In reality, this book was written by authorities in their fields who are completely knowledgeable about the subjects they discuss; it is well edited and has excellent figures, such as the Torrent-Guasp color figures, which are tremendously didactic. The book does have the drawback, already mentioned, of containing an out-of-date bibliography as the most recent reference cited is dated 1998 ­ I only found one reference from 1999 ­ which indicates that there must be a problem with this edition as this fault cannot be attributed to the authors, who are true experts in their fields. Evidently, this is a book for consultation by cardiologists and not for students. For example, there is not one single definition of cardiac insufficiency and such current themes as diastolic dysfunction is only treated collaterally by Narula et al in one chapter, although excellent to be sure, that concerns diabetes mellitus. Also, for someone who wishes to learn what the medical treatment of cardiac insufficiency is, this is not the most appropriate book. On the other hand, the bibliography is heterogeneous because, although in general it follows the Vancouver nomenclature, some chapters only cite magazines such as Science and others list all the authors and not just the first three.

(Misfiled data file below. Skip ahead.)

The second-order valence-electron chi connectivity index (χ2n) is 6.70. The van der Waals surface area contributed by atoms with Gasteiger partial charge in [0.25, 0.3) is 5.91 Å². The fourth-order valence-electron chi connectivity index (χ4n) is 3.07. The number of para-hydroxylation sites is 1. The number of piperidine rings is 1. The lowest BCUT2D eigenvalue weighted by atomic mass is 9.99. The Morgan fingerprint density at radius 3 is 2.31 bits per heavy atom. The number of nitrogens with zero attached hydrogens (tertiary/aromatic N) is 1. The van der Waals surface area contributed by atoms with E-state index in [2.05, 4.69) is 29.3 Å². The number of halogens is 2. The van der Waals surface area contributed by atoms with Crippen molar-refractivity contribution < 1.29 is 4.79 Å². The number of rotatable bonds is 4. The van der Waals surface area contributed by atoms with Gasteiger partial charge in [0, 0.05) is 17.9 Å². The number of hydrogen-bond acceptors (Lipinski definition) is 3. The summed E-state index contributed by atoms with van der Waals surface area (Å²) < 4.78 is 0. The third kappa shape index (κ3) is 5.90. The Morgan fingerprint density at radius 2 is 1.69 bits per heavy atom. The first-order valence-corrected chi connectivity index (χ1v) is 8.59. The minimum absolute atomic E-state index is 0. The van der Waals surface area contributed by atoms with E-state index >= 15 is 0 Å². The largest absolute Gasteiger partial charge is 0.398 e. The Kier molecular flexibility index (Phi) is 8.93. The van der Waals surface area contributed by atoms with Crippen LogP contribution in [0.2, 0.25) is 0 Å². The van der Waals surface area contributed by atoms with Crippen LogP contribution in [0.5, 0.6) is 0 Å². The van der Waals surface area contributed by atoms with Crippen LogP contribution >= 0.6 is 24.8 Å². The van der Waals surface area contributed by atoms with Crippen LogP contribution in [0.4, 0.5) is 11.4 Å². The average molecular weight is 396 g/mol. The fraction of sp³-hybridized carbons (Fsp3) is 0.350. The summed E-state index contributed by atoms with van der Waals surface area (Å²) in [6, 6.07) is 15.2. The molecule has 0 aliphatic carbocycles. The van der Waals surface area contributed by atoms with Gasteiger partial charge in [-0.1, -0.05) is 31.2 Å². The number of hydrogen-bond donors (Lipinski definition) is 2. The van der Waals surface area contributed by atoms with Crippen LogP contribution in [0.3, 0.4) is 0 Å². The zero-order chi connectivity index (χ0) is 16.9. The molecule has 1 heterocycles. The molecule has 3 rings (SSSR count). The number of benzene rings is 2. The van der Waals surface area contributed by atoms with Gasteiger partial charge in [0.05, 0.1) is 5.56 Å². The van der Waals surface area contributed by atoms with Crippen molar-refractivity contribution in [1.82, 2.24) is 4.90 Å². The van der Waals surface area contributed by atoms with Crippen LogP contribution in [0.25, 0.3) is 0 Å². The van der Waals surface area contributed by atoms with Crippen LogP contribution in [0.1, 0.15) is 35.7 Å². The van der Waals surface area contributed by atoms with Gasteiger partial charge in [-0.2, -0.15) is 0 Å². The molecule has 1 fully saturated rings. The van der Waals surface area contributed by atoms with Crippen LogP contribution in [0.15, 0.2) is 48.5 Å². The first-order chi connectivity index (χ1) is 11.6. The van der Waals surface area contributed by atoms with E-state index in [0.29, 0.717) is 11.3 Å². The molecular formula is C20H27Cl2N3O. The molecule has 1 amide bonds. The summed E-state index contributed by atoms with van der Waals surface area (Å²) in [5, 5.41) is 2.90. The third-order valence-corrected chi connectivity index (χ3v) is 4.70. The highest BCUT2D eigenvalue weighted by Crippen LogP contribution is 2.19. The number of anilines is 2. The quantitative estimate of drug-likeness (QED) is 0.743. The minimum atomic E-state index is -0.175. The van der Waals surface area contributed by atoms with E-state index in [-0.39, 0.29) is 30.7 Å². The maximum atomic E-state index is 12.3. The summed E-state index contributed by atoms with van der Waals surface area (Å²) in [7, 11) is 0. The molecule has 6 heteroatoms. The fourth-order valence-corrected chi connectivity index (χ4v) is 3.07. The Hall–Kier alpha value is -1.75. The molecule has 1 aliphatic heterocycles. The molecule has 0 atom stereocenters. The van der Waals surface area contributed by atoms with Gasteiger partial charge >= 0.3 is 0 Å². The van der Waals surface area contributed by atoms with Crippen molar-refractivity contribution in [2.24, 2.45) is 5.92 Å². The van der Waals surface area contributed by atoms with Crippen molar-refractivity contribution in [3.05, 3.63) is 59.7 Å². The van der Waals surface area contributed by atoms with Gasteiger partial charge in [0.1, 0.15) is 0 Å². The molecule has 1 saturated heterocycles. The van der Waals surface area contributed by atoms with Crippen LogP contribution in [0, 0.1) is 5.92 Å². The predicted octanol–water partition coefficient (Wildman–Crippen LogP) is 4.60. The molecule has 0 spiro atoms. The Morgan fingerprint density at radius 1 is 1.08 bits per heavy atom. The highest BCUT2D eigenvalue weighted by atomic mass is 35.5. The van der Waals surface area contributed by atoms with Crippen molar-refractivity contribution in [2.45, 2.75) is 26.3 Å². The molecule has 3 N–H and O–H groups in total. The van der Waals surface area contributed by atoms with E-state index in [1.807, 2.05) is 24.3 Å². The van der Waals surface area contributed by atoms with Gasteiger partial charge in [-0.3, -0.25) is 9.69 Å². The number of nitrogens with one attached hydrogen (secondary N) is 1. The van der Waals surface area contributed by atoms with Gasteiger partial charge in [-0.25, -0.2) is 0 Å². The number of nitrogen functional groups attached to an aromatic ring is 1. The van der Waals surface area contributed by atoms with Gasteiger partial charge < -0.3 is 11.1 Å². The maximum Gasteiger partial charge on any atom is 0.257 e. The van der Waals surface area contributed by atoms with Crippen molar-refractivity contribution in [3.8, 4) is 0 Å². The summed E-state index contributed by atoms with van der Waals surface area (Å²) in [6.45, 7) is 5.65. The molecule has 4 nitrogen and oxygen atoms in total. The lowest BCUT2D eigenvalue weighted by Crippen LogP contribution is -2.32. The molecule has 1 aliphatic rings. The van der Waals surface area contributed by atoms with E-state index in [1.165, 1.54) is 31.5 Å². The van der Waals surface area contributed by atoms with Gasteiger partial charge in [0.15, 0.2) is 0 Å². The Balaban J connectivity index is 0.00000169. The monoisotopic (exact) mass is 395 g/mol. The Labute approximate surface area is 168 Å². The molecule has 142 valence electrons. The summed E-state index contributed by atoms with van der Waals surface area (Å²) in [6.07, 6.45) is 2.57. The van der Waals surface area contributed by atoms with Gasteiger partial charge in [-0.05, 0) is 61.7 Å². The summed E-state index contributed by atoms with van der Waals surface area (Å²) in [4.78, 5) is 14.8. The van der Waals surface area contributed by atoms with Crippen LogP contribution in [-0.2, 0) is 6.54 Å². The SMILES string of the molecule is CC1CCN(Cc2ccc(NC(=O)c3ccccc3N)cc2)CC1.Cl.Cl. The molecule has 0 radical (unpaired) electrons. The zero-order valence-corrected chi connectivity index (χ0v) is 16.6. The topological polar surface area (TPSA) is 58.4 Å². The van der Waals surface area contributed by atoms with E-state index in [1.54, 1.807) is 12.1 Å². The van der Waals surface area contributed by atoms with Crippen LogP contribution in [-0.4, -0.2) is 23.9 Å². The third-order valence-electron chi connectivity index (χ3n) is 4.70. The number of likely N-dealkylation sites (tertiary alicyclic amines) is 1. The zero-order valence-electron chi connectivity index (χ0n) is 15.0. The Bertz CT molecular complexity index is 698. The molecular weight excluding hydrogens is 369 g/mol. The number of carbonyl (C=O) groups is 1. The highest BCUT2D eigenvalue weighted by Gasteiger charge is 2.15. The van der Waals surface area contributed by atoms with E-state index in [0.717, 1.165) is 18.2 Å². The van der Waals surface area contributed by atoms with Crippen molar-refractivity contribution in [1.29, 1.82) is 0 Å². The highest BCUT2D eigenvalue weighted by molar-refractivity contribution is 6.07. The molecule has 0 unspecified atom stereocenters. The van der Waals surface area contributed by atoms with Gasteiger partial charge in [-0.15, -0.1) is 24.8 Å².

However, this is an excellent book, very user-friendly, easy to read, with magnificent illustrations, and the basic processes are dealt with masterfully. I am personally happy to have had the opportunity to write this review because I have read the book with much pleasure and I have learned and was able to restructure many basic concepts that were disperse for me previously. In addition, I am proud of the fact that the Spanish contingent in this book is magnificent.

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Revista Española de Cardiología (English Edition)